If it's frequently requested, we are probably planning on working on it soon. Damage is something we will get round to but we are not sure yet exactly how it works. There are already NPC vehicles that cruise around the ocean such as oil tankers, speed boats, tug boats, etc. We are planning on adding air traffic too at some point, all part of making the world feel more alive. 

We also already have about nine species of birds, and a wealth of sea life from marlins to octopi. We have made the art assets for blue whales and great white sharks, but as you can imagine the behavior and interactions are more sophisticated and we haven't got round to adding these yet. 

The plan is to spend a year in Early Access, right? What's the road map looking like?

We have a long list of major updates planned, which are all game-changing additions. After we finish our plans for multiplayer, we are working on the missions modding feature where players can create their own missions and share them on the Workshop. Another update is the advanced editing tools, including sub-assemblies, advanced painting, section planes, etc. After that, it's hardcore mode (which means player death, drowning, fuel system, specialist outfits, etc.) then advanced vehicles (caterpillar tracks, sails, pneumatics, water jets, aero jets), and another four or so major updates on the list.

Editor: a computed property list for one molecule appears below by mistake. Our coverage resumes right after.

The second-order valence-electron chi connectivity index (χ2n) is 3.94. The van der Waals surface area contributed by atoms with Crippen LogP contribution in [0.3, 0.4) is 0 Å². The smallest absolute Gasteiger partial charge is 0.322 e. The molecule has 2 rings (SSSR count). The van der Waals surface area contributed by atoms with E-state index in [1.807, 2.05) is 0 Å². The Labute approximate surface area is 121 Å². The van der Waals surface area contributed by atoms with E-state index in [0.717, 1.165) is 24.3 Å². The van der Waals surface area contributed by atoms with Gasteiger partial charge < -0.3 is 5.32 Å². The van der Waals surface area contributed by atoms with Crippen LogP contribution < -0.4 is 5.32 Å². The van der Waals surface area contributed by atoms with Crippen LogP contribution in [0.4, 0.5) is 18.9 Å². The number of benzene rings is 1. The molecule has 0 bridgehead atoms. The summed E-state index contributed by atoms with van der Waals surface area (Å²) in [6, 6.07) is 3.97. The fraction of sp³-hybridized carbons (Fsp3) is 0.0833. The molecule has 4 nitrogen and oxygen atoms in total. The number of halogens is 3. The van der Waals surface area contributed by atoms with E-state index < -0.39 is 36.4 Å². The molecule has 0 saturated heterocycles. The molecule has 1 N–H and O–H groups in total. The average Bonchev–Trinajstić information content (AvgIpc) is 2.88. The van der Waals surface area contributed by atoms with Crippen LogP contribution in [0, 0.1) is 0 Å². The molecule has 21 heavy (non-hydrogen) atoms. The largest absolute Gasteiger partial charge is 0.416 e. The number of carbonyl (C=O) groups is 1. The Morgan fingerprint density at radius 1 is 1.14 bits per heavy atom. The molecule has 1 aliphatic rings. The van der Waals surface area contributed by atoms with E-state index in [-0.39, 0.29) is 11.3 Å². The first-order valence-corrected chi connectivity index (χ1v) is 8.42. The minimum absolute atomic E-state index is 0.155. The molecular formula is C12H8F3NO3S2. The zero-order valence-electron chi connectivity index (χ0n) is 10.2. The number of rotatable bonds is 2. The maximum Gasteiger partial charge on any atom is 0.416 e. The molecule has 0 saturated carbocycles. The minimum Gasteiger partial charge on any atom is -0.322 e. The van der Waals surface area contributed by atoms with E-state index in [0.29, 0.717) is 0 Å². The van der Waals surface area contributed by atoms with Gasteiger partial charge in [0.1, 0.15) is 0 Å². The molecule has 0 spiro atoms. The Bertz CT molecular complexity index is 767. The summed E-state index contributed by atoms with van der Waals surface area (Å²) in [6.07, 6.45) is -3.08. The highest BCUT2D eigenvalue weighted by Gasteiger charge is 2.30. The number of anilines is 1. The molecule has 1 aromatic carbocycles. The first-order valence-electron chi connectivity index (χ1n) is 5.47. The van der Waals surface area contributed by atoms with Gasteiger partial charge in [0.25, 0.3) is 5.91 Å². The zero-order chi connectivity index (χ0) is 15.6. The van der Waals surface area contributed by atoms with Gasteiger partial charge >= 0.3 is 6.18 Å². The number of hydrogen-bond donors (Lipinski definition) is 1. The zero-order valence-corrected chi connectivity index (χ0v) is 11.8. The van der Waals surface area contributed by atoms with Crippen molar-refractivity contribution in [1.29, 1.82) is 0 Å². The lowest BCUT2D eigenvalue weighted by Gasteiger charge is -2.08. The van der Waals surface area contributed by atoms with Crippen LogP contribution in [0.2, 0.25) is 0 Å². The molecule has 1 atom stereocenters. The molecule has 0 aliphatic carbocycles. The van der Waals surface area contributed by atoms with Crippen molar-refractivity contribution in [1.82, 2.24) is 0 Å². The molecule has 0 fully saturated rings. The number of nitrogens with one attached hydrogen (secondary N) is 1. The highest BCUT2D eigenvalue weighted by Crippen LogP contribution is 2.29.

The game is still moving forward very fast, mostly because we made our own engine and so we can efficiently add new systems and change the engine as the game requires. No promises, but we are aiming for a major update every six to eight weeks, and the plan on what's next can change depending on what the community ask for. And when we get to the end of this list, I am sure there will be another load of major update ideas.

Finally, how does towing work because I'll be damned if I can get this tanker hooked up to my boat.

You need matching connectors (small connectors), and they both need to be turned on (they emit light when on). If the front connector on the tanker is off, try the connector on the back which is also on a winch. When you do get hooked up, apply throttle gradually!

Jody Macgregor
Weekend/AU Editor

Jody's first computer was a Commodore 64, so he remembers having to use a code wheel to play Pool of Radiance. A former music journalist who interviewed everyone from Giorgio Moroder to Trent Reznor, Jody also co-hosted Australia's first radio show about videogames, Zed Games. He's written for Rock Paper Shotgun, The Big Issue, GamesRadar, Zam, Glixel, Five Out of Ten Magazine, and, whose cheques with the bunny logo made for fun conversations at the bank. Jody's first article for PC Gamer was about the audio of Alien Isolation, published in 2015, and since then he's written about why Silent Hill belongs on PC, why Recettear: An Item Shop's Tale is the best fantasy shopkeeper tycoon game, and how weird Lost Ark can get. Jody edited PC Gamer Indie from 2017 to 2018, and he eventually lived up to his promise to play every Warhammer videogame.